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|Title:||The clinical responsiveness of motion palpation as a post-manipulation diagnostic tool in patients with chronic ankle instability syndrome||Authors:||Belling, Kym Ashley||Issue Date:||2011||Abstract:||Introduction: Motion palpation is a commonly utilised clinical assessment tool of joint fixations. Most research surrounding motion palpation discusses inter and/or intra-examiner reliability as a pre-treatment tool. However, only two studies have assessed the reliability of motion palpation as a post-treatment diagnostic tool, and both these studies demonstrated that motion palpation has the ability to identify end-feel improvement in a restricted segment which had been manipulated. Therefore the use of motion palpation as a post-manipulation tool within the spine showed a relatively high level of responsiveness/efficacy of motion palpation. However little research has yet to be conducted on the use of motion palpation as a post-manipulation tool on the extremities and therefore this study aims to provide a clearer insight into the use of motion palpation as a post-treatment assessment tool in an extremity in terms of clinical responsiveness/validity of motion palpation. Furthermore the relationship between motion palpation and other clinical measures/short term outcomes, such as pain, functionality, range of motion and proprioception has yet to be seen i.e. when motion palpation indicates a reduction in a fixation due to manipulation does this correlate to a decrease in pain and increase in functionality, range of motion and proprioception. Therefore the primary aim of this study was to determine the clinical responsiveness of motion palpation as a post-manipulation diagnostic tool within the joints of the ankle in symptomatic participants with Chronic Ankle Instability (CAI). Method: Forty participants with CAI (Grade I and II) were recruited. One Group received manipulation (n=21), the other Group received no treatment (n=19). Motion palpation was performed, and subjective/objective measures were taken in both Groups pre- and posttreatment. Statistical analysis was performed using SPSS 15.0. Results: The findings of this study demonstrated that when using motion palpation as a posttreatment assessment tool a high level of responsiveness was observed (a highly significant association between being manipulated and End-Feel Improvement (EFI) occurred (p<0.001)); it was highly sensitive (0.90); and was highly specific (0.95). Overall no statistically significant association was observed in either group between, motion palpation results (with respect to EFI or no EFI noted) and any of the short term outcomes (the five subjective/objective clinical measures). Within the manipulation group; Visual Analogue Scale (VAS) (p=0.944), Functional Ankle Disability Index (FADI) (p=0.490), Pressure Algometer v (p=0.634), Berg Balance Scale (BBS) (p=0.512) and Weight Bearing Dorsiflexion (WBD) (p=0.966). In comparison, the control group; Visual Analogue Scale (VAS) (p=0.063), Functional Ankle Disability Index (FADI) (p=0.491), Pressure Algometer (p=0.828), Berg Balance Scale (BBS) (p=0.695) and Weight Bearing Dorsiflexion (WBD) (p=0.747). The most common fixations noted in this study, were mortise Long Axis Distraction (LAD), subtalar LAD and subtalar eversion. Conclusion: Therefore, motion palpation appears to be valid when used as a post-treatment tool in the foot and ankle; and overall, common fixations found in symptomatic participants with CAI in this study are similar to those found in previous studies.||Description:||Dissertation submitted in partial compliance with the requirements for the Masters Degree in Technology: Chiropractic, Durban University of Technology, 2011.||URI:||http://hdl.handle.net/10321/672||ISSN:||407595|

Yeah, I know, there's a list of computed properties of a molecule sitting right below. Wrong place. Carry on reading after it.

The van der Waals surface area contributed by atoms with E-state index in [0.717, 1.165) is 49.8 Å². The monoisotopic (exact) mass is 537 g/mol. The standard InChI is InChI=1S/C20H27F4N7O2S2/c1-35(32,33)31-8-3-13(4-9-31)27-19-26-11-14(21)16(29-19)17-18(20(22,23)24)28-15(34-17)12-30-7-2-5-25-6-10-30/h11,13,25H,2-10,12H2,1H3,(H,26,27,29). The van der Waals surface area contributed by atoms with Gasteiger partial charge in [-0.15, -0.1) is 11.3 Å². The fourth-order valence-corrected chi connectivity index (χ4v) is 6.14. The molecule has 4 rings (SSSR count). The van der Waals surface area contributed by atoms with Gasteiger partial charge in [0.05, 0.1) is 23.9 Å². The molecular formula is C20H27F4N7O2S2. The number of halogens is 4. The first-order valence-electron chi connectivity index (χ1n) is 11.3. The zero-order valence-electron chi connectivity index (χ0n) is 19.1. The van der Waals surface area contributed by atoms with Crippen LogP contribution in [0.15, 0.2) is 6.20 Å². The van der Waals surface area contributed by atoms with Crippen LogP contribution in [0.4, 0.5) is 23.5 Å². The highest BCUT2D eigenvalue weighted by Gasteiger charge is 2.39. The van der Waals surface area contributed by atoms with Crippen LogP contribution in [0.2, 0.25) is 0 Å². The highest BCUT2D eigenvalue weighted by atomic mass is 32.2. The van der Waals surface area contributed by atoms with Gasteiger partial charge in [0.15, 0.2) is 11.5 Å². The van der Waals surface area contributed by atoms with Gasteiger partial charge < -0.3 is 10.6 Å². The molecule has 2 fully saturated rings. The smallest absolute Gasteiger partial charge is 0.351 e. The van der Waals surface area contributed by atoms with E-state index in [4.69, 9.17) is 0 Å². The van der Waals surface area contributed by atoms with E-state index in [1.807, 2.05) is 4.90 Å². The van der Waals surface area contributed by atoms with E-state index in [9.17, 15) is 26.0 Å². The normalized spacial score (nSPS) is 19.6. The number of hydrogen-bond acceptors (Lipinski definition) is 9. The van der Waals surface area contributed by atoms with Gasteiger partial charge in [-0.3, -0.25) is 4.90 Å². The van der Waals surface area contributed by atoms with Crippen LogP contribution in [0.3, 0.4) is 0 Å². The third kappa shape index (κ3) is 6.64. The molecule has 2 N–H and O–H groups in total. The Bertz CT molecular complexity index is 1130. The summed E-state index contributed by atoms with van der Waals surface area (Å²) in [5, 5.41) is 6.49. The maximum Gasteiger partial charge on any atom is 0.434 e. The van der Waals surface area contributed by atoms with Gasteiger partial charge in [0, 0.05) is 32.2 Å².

|Appears in Collections:||Theses and dissertations (Health Sciences)|
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